Back to Square one, Part two

As I mentioned in January of 2021, there are plenty of historic and relaxing public squares in San Francisco to visit, but Union Square is still THE Square I go to most to get a break during a busy San Francisco day. Don’t let the doomsayers frighten you; it’s festive, as always, in Union Square this Christmas Season. The Union Square Instagram page posted a map of historic places around the Union Square area to see, and it’s a nice little tour guide. They’ve included ten historic spots to visit on the map, although, I would have made it eleven historic things and included the Beacon Grand Hotel, or twelve historic things and included the Clift Hotel, or…… Anyway, I searched my site to find pictures I posted in the past at the historic points listed on the map, and added a few new updates. (Thumbnail images)


I’ll start at the northwest corner of Geary and Stockton Streets looking toward Union Square during the 1950s: (San Francisco Pictures Blog)

The northwest corner of Union Square in the 1960’s and a couple enjoying their Second Amendment Right to bare arms: (William Gedney)

Maiden Lane on St. Patrick’s Day 1948, and all dressed up at Christmastime, 2019: Maiden Lane doesn’t have the glamour any more that it once had when it was a crowded two block alley with expensive shops.

The only building in San Francisco designed by Frank Lloyd Wright is at 140 Maiden Lane. Built in 1949, a number of galleries and businesses have been housed there.


Hey, it’s Holly Golightly on the left!

The map includes the Dragon Gate at Bush Street and Grant Avenue. To me, this has always been in the geographic Chinatown area, but I’m not going to quibble.

Ruth Asawa’s Fountain on Stockton Street between Post and Sutter: I’ve never done an update on this fountain before, so I scrolled through the San Francisco Public Library Archives to find a vintage picture. The iPhone Building blocks the view of Maiden Lane from here today. I don’t know why I never covered it before; Asawa’s Fountain, with its San Francisco imprints, is a nice piece of art.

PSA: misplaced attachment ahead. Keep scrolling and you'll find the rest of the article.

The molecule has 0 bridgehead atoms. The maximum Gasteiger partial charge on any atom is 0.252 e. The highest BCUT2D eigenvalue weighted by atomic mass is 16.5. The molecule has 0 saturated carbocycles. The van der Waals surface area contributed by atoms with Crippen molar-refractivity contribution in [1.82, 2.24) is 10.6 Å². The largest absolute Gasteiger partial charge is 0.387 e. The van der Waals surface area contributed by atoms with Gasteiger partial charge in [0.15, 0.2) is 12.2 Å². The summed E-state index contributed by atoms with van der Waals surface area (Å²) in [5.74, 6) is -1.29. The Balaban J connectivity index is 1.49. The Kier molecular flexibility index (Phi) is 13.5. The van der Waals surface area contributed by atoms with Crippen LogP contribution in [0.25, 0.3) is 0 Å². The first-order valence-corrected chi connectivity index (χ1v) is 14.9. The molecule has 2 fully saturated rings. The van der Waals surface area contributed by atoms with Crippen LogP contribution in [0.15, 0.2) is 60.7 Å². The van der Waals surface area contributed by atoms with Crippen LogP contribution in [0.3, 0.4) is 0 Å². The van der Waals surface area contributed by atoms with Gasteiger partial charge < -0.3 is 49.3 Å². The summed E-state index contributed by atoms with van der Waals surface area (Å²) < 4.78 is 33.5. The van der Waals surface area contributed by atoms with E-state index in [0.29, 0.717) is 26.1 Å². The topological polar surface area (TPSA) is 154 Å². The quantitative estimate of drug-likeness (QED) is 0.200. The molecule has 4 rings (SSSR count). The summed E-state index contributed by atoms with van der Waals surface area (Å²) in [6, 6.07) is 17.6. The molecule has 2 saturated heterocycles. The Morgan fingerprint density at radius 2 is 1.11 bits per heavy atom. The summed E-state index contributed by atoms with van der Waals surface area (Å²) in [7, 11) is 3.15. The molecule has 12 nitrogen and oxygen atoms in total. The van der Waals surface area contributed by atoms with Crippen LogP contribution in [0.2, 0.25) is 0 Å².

Union Square, with the Dewey Monument on the left, during the 1906 Earthquake and Fire and in an update I  did recently in November of 2022:

Looking over Union Square toward the St. Francis Hotel in a slide picture I took in 1983, and an update I did of my picture in 2016:

Lane Turner, going into the old I Magnin store with the St. Francis Hotel in the background in the 1960 murder thriller ‘Portrait in Black’ and in 2015:

The Geary and Curran Theaters looking west in 1958: (

Carol Channing, appearing at the Curran Theater in the late 1950s:

We’ll end up at the cable car turnaround at Market and Powell Streets: The vintage picture is from the 1940s; my update was taken in 2016. The Flood Building is in the background of both pictures.

They still decorate some of the public transportation over the Holidays, like the cable car waiting to approach the turnaround in an update I did yesterday, only they don’t get as carried away as they used to.

The Flood Building in 1908: Somebody is writing to “Mamma” saying that he or she missed seeing this building during their San Francisco trip. It’s too bad because it’s one of San Francisco’s most historic buildings.















2 thoughts on “Back to Square one, Part two

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